By Nate Smith
Washington Times Herald
WASHINGTON — The case against suspended Washington police officer Barry Hudson has taken another twist as state charges have been dropped and federal charges may take their place.
Special Prosecutor Michael Steiner said Monday the charges were dismissed in February as the Federal Bureau of Investigation has started an investigation into Hudson’s actions on Christmas Eve 2011 when he allegedly beat a man in his custody.
“We won’t prosecute in the middle of their investigation,” Steiner, who is the Martin County prosecutor, said.
“If they do not file charges, then we will pick them back up.”
Hudson, according to court records, was scheduled to go to trial on May 8. Dubois County Judge Mark McConnell was the special judge assigned to the case.
The office of U.S. Attorney Joseph Hogsett would neither confirm nor deny there is an investigation into the Hudson case. Steiner said if federal charges follow the investigation, they would likely be filed in the summer.
An investigation by the Indiana State Police on Hudson started on Jan. 26, 2012, after a complaint on his actions on Dec. 24, 2011. According to the probable cause affidavit, Hudson and another officer arrested Kenneth Anderson at Our Lady of Hope Catholic Church.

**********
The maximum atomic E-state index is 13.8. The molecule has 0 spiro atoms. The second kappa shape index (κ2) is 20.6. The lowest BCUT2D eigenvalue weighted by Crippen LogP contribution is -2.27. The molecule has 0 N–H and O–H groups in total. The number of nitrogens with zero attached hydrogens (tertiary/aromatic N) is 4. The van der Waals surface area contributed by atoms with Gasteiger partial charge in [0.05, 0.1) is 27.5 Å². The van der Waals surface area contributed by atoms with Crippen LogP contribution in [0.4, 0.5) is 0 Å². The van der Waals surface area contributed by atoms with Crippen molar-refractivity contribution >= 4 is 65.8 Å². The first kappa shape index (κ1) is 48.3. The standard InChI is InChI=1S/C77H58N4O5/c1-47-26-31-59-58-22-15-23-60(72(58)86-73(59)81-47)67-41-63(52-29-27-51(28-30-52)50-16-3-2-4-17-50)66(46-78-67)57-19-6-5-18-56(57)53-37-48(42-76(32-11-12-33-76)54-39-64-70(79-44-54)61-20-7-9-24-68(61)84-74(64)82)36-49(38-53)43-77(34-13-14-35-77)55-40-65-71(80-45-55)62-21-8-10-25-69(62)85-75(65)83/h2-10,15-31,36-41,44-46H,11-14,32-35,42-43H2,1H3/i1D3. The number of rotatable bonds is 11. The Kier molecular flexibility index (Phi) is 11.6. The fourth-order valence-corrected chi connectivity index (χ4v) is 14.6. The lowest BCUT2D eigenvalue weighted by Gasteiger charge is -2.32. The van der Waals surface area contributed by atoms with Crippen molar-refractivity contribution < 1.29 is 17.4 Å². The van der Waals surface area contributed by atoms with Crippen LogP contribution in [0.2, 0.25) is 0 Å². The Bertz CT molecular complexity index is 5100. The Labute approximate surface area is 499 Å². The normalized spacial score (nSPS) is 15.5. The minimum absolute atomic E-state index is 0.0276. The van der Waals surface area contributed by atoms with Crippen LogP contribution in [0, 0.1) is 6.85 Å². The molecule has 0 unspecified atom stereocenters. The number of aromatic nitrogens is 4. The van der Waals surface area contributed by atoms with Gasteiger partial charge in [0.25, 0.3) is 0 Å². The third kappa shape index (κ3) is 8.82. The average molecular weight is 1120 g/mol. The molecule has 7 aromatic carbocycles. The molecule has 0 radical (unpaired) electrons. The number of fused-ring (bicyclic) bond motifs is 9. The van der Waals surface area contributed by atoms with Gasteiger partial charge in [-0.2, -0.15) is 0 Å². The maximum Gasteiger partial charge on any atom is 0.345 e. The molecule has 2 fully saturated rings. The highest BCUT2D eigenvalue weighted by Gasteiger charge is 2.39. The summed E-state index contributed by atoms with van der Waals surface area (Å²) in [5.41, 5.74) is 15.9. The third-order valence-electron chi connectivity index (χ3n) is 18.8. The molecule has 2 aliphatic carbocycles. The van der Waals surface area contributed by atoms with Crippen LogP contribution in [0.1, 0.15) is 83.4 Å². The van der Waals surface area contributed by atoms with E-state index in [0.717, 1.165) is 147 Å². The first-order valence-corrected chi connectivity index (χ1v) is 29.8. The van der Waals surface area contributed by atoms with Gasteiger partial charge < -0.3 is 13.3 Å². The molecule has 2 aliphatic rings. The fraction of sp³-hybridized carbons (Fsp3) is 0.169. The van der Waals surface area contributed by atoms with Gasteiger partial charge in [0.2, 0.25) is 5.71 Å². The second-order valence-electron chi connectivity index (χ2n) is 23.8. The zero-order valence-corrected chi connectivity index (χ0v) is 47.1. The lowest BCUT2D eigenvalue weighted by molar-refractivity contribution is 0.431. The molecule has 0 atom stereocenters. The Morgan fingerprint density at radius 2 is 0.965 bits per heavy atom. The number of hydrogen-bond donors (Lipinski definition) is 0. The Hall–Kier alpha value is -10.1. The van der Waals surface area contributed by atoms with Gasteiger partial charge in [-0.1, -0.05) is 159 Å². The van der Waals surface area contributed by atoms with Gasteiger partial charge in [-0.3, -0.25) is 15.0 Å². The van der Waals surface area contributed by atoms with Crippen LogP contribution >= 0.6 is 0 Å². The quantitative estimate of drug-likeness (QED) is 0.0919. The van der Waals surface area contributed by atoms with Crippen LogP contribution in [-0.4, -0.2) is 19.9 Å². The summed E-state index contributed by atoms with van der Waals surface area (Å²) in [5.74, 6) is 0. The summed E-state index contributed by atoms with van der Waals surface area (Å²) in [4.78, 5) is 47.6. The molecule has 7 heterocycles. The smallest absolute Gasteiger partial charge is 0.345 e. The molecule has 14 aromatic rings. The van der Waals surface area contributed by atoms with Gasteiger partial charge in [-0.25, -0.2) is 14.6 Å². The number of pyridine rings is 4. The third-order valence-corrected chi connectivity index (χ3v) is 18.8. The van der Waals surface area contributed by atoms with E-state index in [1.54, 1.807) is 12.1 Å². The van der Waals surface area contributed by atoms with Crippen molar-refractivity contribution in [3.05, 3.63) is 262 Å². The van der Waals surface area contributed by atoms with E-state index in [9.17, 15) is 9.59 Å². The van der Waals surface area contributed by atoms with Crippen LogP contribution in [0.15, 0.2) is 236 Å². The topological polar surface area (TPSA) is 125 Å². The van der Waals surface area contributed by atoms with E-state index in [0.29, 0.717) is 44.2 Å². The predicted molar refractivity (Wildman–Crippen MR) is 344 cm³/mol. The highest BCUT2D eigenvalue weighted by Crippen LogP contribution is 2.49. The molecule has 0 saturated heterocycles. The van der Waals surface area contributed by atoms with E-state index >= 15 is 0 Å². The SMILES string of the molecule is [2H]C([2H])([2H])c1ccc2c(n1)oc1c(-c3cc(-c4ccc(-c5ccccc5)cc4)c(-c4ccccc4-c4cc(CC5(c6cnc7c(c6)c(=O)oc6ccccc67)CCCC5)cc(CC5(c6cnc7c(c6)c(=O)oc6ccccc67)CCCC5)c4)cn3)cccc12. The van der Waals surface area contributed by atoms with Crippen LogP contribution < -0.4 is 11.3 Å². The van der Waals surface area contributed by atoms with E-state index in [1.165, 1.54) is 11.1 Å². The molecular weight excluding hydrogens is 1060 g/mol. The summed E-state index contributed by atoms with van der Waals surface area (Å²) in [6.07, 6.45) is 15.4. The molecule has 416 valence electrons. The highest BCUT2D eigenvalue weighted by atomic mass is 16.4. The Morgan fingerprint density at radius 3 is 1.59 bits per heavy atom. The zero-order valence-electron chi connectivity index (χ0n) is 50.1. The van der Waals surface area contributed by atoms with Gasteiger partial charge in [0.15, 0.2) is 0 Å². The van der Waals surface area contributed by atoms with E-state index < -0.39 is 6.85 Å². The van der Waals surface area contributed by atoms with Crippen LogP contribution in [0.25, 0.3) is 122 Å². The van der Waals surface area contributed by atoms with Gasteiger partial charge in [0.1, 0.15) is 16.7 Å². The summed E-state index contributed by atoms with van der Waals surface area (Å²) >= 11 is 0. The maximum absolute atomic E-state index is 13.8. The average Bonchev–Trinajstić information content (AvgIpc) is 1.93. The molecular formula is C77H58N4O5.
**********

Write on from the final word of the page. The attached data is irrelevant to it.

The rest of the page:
Anderson, who appeared to be intoxicated at the time, allegedly became belligerent and threatened the officers. As Anderson exited the police car at the Daviess County Security Center, Hudson allegedly shoved Anderson into the car. Anderson’s face hit the car and the concrete floor when he fell, causing a large cut and chipped teeth.
Hudson, according to the affidavit, told investigators he felt Anderson was trying to head-butt him and made a defensive move. Anderson was never charged in the incident.
At first, Hudson was originally suspended by Chief Mike Healy for five days without pay. He was later suspended without pay by an agreement by Hudson’s attorney and the Board of Public Works and Safety.
According to city officials Monday, Hudson’s status has not changed.
Hudson’s attorney, Edward J. Merchant, had no comment on the recent movements.